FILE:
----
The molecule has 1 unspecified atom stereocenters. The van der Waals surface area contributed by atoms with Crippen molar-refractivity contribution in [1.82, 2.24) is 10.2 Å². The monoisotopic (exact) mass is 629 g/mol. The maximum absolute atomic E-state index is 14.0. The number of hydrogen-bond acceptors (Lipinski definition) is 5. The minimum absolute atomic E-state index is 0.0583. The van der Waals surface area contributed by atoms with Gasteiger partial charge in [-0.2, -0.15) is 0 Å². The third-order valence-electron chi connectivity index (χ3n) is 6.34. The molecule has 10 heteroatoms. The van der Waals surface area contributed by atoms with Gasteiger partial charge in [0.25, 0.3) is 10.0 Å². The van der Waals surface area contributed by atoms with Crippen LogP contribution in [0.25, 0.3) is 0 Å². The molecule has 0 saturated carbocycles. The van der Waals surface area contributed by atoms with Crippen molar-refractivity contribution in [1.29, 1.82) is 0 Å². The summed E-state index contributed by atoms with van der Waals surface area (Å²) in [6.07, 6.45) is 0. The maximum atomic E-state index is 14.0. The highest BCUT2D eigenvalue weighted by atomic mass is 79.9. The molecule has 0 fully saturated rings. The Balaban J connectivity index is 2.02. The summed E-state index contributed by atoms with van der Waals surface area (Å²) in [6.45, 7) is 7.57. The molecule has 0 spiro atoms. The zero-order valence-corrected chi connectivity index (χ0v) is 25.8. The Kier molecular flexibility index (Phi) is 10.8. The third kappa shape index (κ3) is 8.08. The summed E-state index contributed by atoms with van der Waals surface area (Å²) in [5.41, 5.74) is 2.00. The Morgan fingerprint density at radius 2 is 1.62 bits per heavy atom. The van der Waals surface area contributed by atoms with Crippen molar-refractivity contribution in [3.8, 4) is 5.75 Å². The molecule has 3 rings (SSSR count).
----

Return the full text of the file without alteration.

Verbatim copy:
The molecule has 1 unspecified atom stereocenters. The van der Waals surface area contributed by atoms with Crippen molar-refractivity contribution in [1.82, 2.24) is 10.2 Å². The monoisotopic (exact) mass is 629 g/mol. The maximum absolute atomic E-state index is 14.0. The number of hydrogen-bond acceptors (Lipinski definition) is 5. The minimum absolute atomic E-state index is 0.0583. The van der Waals surface area contributed by atoms with Gasteiger partial charge in [-0.2, -0.15) is 0 Å². The third-order valence-electron chi connectivity index (χ3n) is 6.34. The molecule has 10 heteroatoms. The van der Waals surface area contributed by atoms with Gasteiger partial charge in [0.25, 0.3) is 10.0 Å². The van der Waals surface area contributed by atoms with Crippen LogP contribution in [0.25, 0.3) is 0 Å². The molecule has 0 saturated carbocycles. The van der Waals surface area contributed by atoms with Crippen molar-refractivity contribution in [1.29, 1.82) is 0 Å². The summed E-state index contributed by atoms with van der Waals surface area (Å²) in [6.07, 6.45) is 0. The maximum atomic E-state index is 14.0. The highest BCUT2D eigenvalue weighted by atomic mass is 79.9. The molecule has 0 fully saturated rings. The Balaban J connectivity index is 2.02. The summed E-state index contributed by atoms with van der Waals surface area (Å²) in [6.45, 7) is 7.57. The molecule has 0 spiro atoms. The zero-order valence-corrected chi connectivity index (χ0v) is 25.8. The Kier molecular flexibility index (Phi) is 10.8. The third kappa shape index (κ3) is 8.08. The summed E-state index contributed by atoms with van der Waals surface area (Å²) in [5.41, 5.74) is 2.00. The Morgan fingerprint density at radius 2 is 1.62 bits per heavy atom. The van der Waals surface area contributed by atoms with Crippen molar-refractivity contribution in [3.8, 4) is 5.75 Å². The molecule has 3 rings (SSSR count).